After twice hacking Microsoft and vowing to publish proof of Microsoft "spying" on email accounts and selling user data to Johnny Law Officer, the Syrian Electronic Army went public with monthly invoices showing what Microsoft charges the FBI for user data. Microsoft previously admitted that "documents associated with law enforcement inquiries were stolen."
SEA allowed The Daily Dot to review the stolen documents, which "appear to be invoices and emails between Microsoft's Global Criminal Compliance team and the FBI's Digital Intercept Technology Unit (DITU), and purport to show exactly how much money Microsoft charges DITU, in terms of compliance costs, when DITU provides warrants and court orders for customers' data." It appears as if the emailed correspondence between Microsoft and the FBI was not encrypted.
Three leaked invoices indicate that Microsoft no longer spies on users for free. In fact, according to the sample invoices, it seems as if taxpayers, We the People, pony up millions to foot the bill. A December 2012 invoice charged the FBI $100 per request for user data and totaled $145,100. By August 2013, Microsoft doubled its charges to $200 per request and billed the FBI for a monthly total of $352,200. The November 2013 invoice was for a total of $281,000.
According to the screenshot tweeted by the SEA hackers, Microsoft allegedly charges $200 a pop for handing over the following user account details to the FBI: email address, Passport Unique Identifier (PUID), first and last name, state, zip code, country, timezone, IP from which the account was registered, as well as the date and timestamp of account registration. However, Microsoft notes in parentheses, "Not every field may appear in your report. This data was provided to us by the user, and Microsoft does not make any representations regarding its authenticity."
The FBI refused to comment and told The Daily Dot to ask Microsoft "given that SEA claims to have stolen the documents" from the Redmond giant. Microsoft repeated how it must comply with lawful government demands. Furthermore, it can legally seek reimbursement for costs to comply with those demands. "To be clear, these reimbursements cover only a portion of the costs we actually incur to comply with legal orders."
It would be interesting to see what each email company makes per month for "complying" and selling user data to all law enforcement agencies.
Syrian hackers tweeted another screen grab and claimed Microsoft also shared user info with a private law firm. The package password was a pathetic repeating keyboard pattern (asdfasdf), but each "package" came with a separate "access key." Unfortunately, the story behind this is unknown.
Your privacy is very important, Microsoft says after reading users' emails and IMs
Your privacy is very important to Microsoft, unless of course there's some legal way around it, as was the case when Microsoft searched through a French blogger's Hotmail account. The snoopfest was part of an internal investigation into the leak of pre-release Windows RT updates and product activation software. Former Microsoft employee Alex Kibkalo was arrested last week for the alleged theft of trade secrets.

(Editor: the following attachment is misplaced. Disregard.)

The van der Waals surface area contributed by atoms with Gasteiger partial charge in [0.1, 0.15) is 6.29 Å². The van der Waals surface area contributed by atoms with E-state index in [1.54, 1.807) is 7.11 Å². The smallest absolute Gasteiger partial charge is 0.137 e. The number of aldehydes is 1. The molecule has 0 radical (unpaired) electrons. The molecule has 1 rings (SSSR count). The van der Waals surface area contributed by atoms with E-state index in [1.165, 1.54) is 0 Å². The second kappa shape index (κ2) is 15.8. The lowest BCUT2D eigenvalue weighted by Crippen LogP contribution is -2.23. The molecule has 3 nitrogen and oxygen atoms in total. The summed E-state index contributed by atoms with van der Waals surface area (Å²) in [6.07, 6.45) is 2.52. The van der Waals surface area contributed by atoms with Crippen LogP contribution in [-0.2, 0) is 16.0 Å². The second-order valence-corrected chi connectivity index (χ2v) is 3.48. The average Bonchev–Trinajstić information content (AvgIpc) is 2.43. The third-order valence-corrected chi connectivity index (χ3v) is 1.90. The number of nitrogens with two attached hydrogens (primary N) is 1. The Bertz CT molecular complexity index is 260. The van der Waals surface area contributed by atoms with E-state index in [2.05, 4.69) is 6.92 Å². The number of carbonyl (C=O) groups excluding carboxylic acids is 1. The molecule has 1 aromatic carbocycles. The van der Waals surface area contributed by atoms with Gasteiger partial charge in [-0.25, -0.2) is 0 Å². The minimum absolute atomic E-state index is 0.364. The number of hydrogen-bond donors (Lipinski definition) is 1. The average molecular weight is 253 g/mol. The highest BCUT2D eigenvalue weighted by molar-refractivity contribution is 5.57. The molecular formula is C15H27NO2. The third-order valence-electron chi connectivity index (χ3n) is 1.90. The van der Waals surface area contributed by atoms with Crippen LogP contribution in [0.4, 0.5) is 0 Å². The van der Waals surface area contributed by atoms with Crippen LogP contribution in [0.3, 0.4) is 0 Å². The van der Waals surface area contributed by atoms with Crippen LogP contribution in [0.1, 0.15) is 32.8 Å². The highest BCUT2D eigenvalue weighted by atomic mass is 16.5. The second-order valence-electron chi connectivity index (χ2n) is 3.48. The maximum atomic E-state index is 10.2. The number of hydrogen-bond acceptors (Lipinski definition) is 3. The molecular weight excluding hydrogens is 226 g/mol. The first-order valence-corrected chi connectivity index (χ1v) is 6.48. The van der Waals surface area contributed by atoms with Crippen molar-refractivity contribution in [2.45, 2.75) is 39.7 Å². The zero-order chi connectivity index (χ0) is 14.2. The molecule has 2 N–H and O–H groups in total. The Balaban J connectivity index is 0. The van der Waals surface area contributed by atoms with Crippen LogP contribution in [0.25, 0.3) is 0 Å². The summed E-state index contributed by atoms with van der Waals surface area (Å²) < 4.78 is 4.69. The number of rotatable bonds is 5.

Immediately after the media backlash, Microsoft's Deputy General Counsel John Frank wrote, "Outlook and Hotmail email are and should be private." Microsoft's response post could be considered damage control. The rest of the blog post was a PR campaign devoted to how Microsoft will "strengthen" its snooping-on-users' policy for future investigations.
In this case, we know about the user account snooping due to court documents that kicked up a media storm. Theft of trade secrets is not cool and it's unsurprising that Microsoft launched an investigation. Yet we don't know if, when, or how many times Microsoft has taken similar "extraordinary actions" and snooped through user accounts. Microsoft says it will publish the number of times in a transparency report, but it remains to be seen if this will go back to all the prior years. Apple, Google and Yahoo also claim the right to read users' emails, but are we to believe that Microsoft is more transparent since it chose to share its internal policies on accessing users' email without a court order?
If that suggestion made you scoff, then it is enough to gag a person when, in conclusion, Microsoft's post stated, "The privacy of our customers is incredibly important to us."
Oh really? Your email "privacy" is the heart of Microsoft's Scroogled campaign against Google. Google scans your emails for keywords to serve up more relevant ads. While I'm no fan of that, at least it's a machine data mining your email privacy. Microsoft used human eyes to go through email and instant messages, all without the benefit of a court order. But that's supposedly OK because there is no "applicable court process for an investigation such as this one relating to the information stored on servers located on our [Microsoft's] own premises."
If you want email privacy then it's up to you to encrypt. Even that doesn't hide metadata.
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